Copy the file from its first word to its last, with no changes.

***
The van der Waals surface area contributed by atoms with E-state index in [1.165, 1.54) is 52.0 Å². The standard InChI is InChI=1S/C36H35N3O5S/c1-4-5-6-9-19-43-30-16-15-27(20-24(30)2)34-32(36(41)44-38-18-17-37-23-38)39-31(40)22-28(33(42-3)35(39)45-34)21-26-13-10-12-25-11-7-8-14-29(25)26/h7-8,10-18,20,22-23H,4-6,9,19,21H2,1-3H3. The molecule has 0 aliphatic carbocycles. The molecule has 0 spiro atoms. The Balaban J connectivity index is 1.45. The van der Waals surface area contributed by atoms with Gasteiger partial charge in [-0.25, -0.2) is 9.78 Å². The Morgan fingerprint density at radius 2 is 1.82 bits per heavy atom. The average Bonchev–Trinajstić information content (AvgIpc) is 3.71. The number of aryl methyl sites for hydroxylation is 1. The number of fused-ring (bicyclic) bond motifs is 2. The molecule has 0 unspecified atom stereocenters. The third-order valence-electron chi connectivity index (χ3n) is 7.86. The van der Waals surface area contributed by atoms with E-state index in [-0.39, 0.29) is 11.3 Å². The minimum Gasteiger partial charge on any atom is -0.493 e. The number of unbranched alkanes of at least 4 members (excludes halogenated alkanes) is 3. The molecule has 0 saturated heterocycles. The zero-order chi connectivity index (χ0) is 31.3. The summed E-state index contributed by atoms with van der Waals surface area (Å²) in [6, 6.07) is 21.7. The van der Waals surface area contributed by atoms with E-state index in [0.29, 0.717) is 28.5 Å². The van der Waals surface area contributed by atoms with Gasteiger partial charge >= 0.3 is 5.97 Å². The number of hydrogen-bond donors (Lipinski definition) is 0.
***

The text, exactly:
The van der Waals surface area contributed by atoms with E-state index in [1.165, 1.54) is 52.0 Å². The standard InChI is InChI=1S/C36H35N3O5S/c1-4-5-6-9-19-43-30-16-15-27(20-24(30)2)34-32(36(41)44-38-18-17-37-23-38)39-31(40)22-28(33(42-3)35(39)45-34)21-26-13-10-12-25-11-7-8-14-29(25)26/h7-8,10-18,20,22-23H,4-6,9,19,21H2,1-3H3. The molecule has 0 aliphatic carbocycles. The molecule has 0 spiro atoms. The Balaban J connectivity index is 1.45. The van der Waals surface area contributed by atoms with Gasteiger partial charge in [-0.25, -0.2) is 9.78 Å². The Morgan fingerprint density at radius 2 is 1.82 bits per heavy atom. The average Bonchev–Trinajstić information content (AvgIpc) is 3.71. The number of aryl methyl sites for hydroxylation is 1. The number of fused-ring (bicyclic) bond motifs is 2. The molecule has 0 unspecified atom stereocenters. The third-order valence-electron chi connectivity index (χ3n) is 7.86. The van der Waals surface area contributed by atoms with E-state index in [-0.39, 0.29) is 11.3 Å². The minimum Gasteiger partial charge on any atom is -0.493 e. The number of unbranched alkanes of at least 4 members (excludes halogenated alkanes) is 3. The molecule has 0 saturated heterocycles. The zero-order chi connectivity index (χ0) is 31.3. The summed E-state index contributed by atoms with van der Waals surface area (Å²) in [6, 6.07) is 21.7. The van der Waals surface area contributed by atoms with E-state index in [0.29, 0.717) is 28.5 Å². The van der Waals surface area contributed by atoms with Gasteiger partial charge >= 0.3 is 5.97 Å². The number of hydrogen-bond donors (Lipinski definition) is 0.